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Campus News
     
Your faculty and staff news since 1965
Current Issue: November 11, 2002
Volume 38, Number 9

Spotlight

Dennis' childhood, work stuff of sci-fi

By Carolyn Gonzales

Nancy DennisAs a Roswell native, Nancy Dennis understands science fiction. As a librarian, she puts technology to work in ways recently considered the stuff of sci-fi.

As director of Library Information Technology (LIT) at the UNM General Library, Dennis leads initiatives to take information out of a box, off a shelf, dust it off and bring it to life through the Online Archive of New Mexico.

“This is probably the greatest time to be working in libraries. Working to apply technology to organize and reveal unique collections to the campus and the state, that’s the fun stuff,” she said.

Dennis came to UNM in 1995 to serve as Internet training librarian. Several months later, the director of Library Technology Development, now LIT, left and she was asked to take over. Three years later she was officially named LIT director.

In January 2000, the library gave her another title, interim head of Collections and Technology Services, bringing together cataloging, collection management, acquisitions, serials and technology.

Prior to UNM, Dennis’ library experience had been in public libraries. After earning a master’s in library science at Case Western Reserve in Cleveland, Ohio, she worked for eight years in the Los Angeles Public Library, then headed up technology services at Long Beach Public Library. While in L.A., she earned a master’s in information systems, as well.

“When the Internet became a reality, I was attracted to applying this new technology. The Internet was, and is, on the leading edge of library initiatives. The position at UNM appealed to me because I wanted to come home to New Mexico,” she said.

“Roswell is a great place to grow up,” said Dennis, whose grandparents owned a farm on the edge of town. Her father worked at Ballard Funeral Home driving the ambulance and running all aspects of the business.

One day in July 1947, her father, Glenn Dennis, got an ambulance call that would become part of world history.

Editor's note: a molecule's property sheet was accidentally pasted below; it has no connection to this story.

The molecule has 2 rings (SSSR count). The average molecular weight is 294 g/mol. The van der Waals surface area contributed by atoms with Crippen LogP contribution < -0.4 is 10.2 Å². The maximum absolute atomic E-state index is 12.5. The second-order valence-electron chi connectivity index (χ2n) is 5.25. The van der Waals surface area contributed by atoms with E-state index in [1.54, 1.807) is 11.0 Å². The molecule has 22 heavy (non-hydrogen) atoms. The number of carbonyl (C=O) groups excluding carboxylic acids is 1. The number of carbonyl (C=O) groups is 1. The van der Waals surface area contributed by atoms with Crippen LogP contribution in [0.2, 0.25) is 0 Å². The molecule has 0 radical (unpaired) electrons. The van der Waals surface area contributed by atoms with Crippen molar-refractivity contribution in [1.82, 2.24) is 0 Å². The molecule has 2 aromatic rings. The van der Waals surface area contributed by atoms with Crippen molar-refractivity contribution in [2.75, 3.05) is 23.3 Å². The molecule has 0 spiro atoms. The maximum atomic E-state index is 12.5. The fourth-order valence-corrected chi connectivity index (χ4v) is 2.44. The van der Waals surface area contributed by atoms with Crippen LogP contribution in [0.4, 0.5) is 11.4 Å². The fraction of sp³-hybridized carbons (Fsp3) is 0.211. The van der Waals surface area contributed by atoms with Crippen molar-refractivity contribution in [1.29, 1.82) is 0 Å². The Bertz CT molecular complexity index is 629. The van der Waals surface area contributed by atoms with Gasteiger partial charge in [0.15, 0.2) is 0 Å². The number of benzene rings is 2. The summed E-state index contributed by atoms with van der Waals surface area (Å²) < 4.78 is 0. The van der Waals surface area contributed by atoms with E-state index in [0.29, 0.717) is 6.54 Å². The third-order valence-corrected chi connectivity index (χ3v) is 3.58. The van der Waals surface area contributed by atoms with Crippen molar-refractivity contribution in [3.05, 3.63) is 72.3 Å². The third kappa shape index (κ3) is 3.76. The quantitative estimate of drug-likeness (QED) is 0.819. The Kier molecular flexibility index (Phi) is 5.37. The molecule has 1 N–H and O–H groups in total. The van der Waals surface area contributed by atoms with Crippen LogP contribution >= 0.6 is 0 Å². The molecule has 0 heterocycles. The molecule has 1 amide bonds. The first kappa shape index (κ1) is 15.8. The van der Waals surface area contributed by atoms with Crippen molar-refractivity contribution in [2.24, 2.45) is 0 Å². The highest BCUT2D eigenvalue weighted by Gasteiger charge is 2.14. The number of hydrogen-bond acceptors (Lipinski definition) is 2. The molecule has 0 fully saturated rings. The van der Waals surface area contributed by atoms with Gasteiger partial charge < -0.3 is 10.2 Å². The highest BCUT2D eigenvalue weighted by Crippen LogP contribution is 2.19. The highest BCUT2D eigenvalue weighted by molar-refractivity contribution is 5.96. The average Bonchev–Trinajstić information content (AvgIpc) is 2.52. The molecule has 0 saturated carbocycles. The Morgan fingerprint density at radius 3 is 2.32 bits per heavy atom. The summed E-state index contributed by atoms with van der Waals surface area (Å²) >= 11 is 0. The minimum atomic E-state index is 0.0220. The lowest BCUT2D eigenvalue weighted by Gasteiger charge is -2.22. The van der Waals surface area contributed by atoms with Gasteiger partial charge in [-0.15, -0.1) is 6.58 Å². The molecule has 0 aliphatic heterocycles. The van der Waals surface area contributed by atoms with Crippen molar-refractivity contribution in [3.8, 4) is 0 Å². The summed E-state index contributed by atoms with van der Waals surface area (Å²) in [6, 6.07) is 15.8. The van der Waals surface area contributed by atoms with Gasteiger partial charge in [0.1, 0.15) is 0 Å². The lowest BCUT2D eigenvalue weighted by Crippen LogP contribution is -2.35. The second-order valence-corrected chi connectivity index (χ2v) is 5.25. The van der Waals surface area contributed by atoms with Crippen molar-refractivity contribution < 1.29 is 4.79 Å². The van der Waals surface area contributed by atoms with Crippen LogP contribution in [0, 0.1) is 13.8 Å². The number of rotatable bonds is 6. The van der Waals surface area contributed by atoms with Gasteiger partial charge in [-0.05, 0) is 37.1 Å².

“He was told there was an accident in town. They had a contract with Walker Air Force Base and he was to pick up an injured serviceman and take him to the base hospital,” she said.
Upon arrival, the elder Dennis saw a lot of activity at the hospital.

“He knew nurses, others, who said aliens or something was retrieved from a crash site. As soon as the MP’s [military police] knew he was there, he was threatened and told to keep quiet and to say he knew nothing,” she said.

Dennis points out that her father’s account was put with others to piece together the story of that July day.

“He never talked about it,” recalls Dennis. “I never heard a peep of the UFO business throughout my childhood from him or anyone in Roswell.”

It was as if the police and government officials told them to say they knew nothing and collectively the town forgot.

“You could look at the headlines of the Roswell Daily Record that day and wonder, what the heck? Then nothing at all throughout the 50s and 60s,” said Dennis.

She speculates that people in Roswell didn’t want to be identified with it. “They were more interested in promoting Goddard’s rocketry,” she said.

The book, “The Roswell Incident” came out in the 70s and interest in UFOs grew. It wasn’t until the 80s that Dennis’ father talked to her about that day. It is also when he became one of the people sought out by the media and researchers. He, Walter Haut, another Roswell-local involved in the incident, and others, opened the UFO museum in Roswell.

“They have journals, first accounts, sightings, photos and research on international UFO events from amateur scientists and historians,” she said.

Dennis sees Roswell today as a “hidden jewel.” “It is environmentally clean with a good climate and a small town feel,” she said.

Just as technology drives much of Dennis’ library work today, she thinks it might help explain what happened outside of Roswell that day in 1947.

“Maybe by revealing the true stories, Roswell will be remembered for more than a UFO crash,” Dennis said, “But we may not know in my lifetime.”